It Is Illegal to Enter the Graveyard

Ben Loory

It is illegal to enter the graveyard if you are not dead. That’s the way it’s always been; that’s just how it is. When someone dies, we put them in a coffin and push it through a hole in the gate. And when we come back and check the next day, we can usually see the new grave.

But sometimes it doesn’t work that way; sometimes the coffin just lies there. And sometimes—and this is even worse—it inches back toward the gate. And when that happens, we know what’s wrong: whoever’s in the coffin isn’t dead enough. So then we have to get a stake and a hammer, lasso the coffin, and drag it out.

This happened to me once with my very own mother. No one else would even open the lid. It took me hours of kneeling there, praying for strength, before I did.

And when I finally did lift the lid up—hammer and stake raised in my hands—I gasped when I saw: she wasn’t even there.

The coffin was empty. 

My mother was gone.

As far as we knew, this hadn’t happened before—usually it was just the matter of the stake. But this was something else entirely.

Where could she be? someone said.

But none of us knew—least of all, me—so finally, we all just shook our heads. And in the end, we simply poured gas on the coffin, lit a match, and watched the smoke rise up.

I don’t even remember the rest of that day—it was like that smoke became a fog. I have no idea where I went, what I did, or how I even got home. 

But that night I found myself in my mother’s room, just standing there in the dark. I was looking at the bed where she used to sleep. Then I looked at the pictures on the wall. And then I found myself walking to the window, staring out at that moon in the sky. And then, as I watched, something like a cloud—something like one— came floating by.

For some reason I thought that cloud was my mother. I know, it doesn’t make any sense. But I did—I was certain, I didn’t have any doubt—so I opened the window and stepped out.

I followed that cloud up and over the hedge, and then across my neighbor’s lawn. It was too high to reach, though I leapt and stretched.

I had to run—the wind carried it on.

I ran and ran through the streets of the town—after my mother, my mother the cloud—until finally I came to the gates of the graveyard.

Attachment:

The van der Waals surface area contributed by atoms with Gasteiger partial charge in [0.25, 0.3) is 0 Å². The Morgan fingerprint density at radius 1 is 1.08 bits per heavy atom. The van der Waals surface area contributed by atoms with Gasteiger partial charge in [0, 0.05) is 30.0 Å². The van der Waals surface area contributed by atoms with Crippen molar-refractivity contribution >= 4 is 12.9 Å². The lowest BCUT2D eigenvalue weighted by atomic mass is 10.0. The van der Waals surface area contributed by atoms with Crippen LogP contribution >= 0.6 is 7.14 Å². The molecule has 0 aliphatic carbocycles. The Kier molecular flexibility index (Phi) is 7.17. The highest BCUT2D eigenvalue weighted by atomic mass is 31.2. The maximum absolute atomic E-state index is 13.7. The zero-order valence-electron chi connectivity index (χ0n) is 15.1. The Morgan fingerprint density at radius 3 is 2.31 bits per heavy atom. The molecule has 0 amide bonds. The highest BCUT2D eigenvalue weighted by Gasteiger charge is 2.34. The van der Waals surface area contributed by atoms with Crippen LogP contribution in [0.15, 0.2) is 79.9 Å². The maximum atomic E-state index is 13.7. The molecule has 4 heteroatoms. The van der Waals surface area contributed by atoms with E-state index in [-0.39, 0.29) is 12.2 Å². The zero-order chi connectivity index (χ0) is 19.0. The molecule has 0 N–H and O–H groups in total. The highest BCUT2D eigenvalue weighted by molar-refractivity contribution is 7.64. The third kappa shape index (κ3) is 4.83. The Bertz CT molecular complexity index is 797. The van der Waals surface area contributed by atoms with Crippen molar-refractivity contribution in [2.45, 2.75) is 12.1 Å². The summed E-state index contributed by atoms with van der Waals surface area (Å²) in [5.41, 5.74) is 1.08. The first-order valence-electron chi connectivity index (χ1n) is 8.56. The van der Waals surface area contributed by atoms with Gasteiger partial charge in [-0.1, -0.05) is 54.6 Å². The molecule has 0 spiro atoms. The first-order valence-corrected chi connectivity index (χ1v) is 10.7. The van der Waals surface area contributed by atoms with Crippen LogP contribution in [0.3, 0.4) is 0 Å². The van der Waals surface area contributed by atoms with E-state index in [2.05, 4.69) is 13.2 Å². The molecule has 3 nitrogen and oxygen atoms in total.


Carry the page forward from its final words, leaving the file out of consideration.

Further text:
And they opened, and I went inside.

And once inside, it was like the cloud spread out—it became a mist all around. I didn’t know where to go, or what to do.

And that’s when I heard the song.

It was a quiet little song my mother used to sing to me as a lullaby at night. And I followed that song to an open grave and looked down.

My mother was lying inside.

But Mother, I said, what are you doing here? It’s cold out; you’ll catch a chill. 

So I climbed down into the grave to lift her up.

And next thing I knew, we were home.

We were sitting there quietly at the kitchen table—just as we always sit there now. And we’re drinking our tea, and eating lemon cookies—just the two of us, her and me. 

And we talk about this, and talk about that, and we look at old picture albums, and remember things that happened to us—or people we knew—and reminisce.

And sometimes at night, when my mother nods off, I push back my chair and go out. And I walk through the streets of the sleeping town.

I walk past the windows, gazing up.

And sometimes I go and I knock upon a door—or I tap on a windowpane. And I stand there and listen, and if I hear something—even a rustle—I tap again.

Hello? I say, in a faraway voice. Remember me? Would you mind if I came in?

And I can hear them then, on the other side, scared.

But then the door creaks back, and I go in.

Ben Loory is the author of Tales of Falling and Flying (Penguin, 2017) and Stories for Nighttime and Some for the Day (Penguin, 2011). His fables and tales have appeared in The New Yorker, Tin House, Fairy Tale Review, and READ Magazine, and have been heard on This American Life and Selected Shorts. He lives in Los Angeles, California.

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